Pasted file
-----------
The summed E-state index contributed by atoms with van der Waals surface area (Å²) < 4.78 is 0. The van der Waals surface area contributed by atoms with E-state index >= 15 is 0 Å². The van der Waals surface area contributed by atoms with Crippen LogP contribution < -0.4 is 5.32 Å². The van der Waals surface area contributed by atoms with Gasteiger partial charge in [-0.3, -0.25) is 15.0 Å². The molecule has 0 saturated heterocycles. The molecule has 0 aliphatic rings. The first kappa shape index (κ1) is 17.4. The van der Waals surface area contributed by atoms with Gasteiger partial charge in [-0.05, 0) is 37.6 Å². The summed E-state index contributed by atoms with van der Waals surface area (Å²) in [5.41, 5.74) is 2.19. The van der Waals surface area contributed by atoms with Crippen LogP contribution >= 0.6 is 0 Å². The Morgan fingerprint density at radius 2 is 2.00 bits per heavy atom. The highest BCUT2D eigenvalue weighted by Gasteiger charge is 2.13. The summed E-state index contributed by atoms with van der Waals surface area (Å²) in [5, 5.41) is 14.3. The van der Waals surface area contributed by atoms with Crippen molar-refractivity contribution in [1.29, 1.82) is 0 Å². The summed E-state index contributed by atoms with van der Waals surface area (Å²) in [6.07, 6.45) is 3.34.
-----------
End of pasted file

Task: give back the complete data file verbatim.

The summed E-state index contributed by atoms with van der Waals surface area (Å²) < 4.78 is 0. The van der Waals surface area contributed by atoms with E-state index >= 15 is 0 Å². The van der Waals surface area contributed by atoms with Crippen LogP contribution < -0.4 is 5.32 Å². The van der Waals surface area contributed by atoms with Gasteiger partial charge in [-0.3, -0.25) is 15.0 Å². The molecule has 0 saturated heterocycles. The molecule has 0 aliphatic rings. The first kappa shape index (κ1) is 17.4. The van der Waals surface area contributed by atoms with Gasteiger partial charge in [-0.05, 0) is 37.6 Å². The summed E-state index contributed by atoms with van der Waals surface area (Å²) in [5.41, 5.74) is 2.19. The van der Waals surface area contributed by atoms with Crippen LogP contribution >= 0.6 is 0 Å². The Morgan fingerprint density at radius 2 is 2.00 bits per heavy atom. The highest BCUT2D eigenvalue weighted by Gasteiger charge is 2.13. The summed E-state index contributed by atoms with van der Waals surface area (Å²) in [5, 5.41) is 14.3. The van der Waals surface area contributed by atoms with Crippen molar-refractivity contribution in [1.29, 1.82) is 0 Å². The summed E-state index contributed by atoms with van der Waals surface area (Å²) in [6.07, 6.45) is 3.34.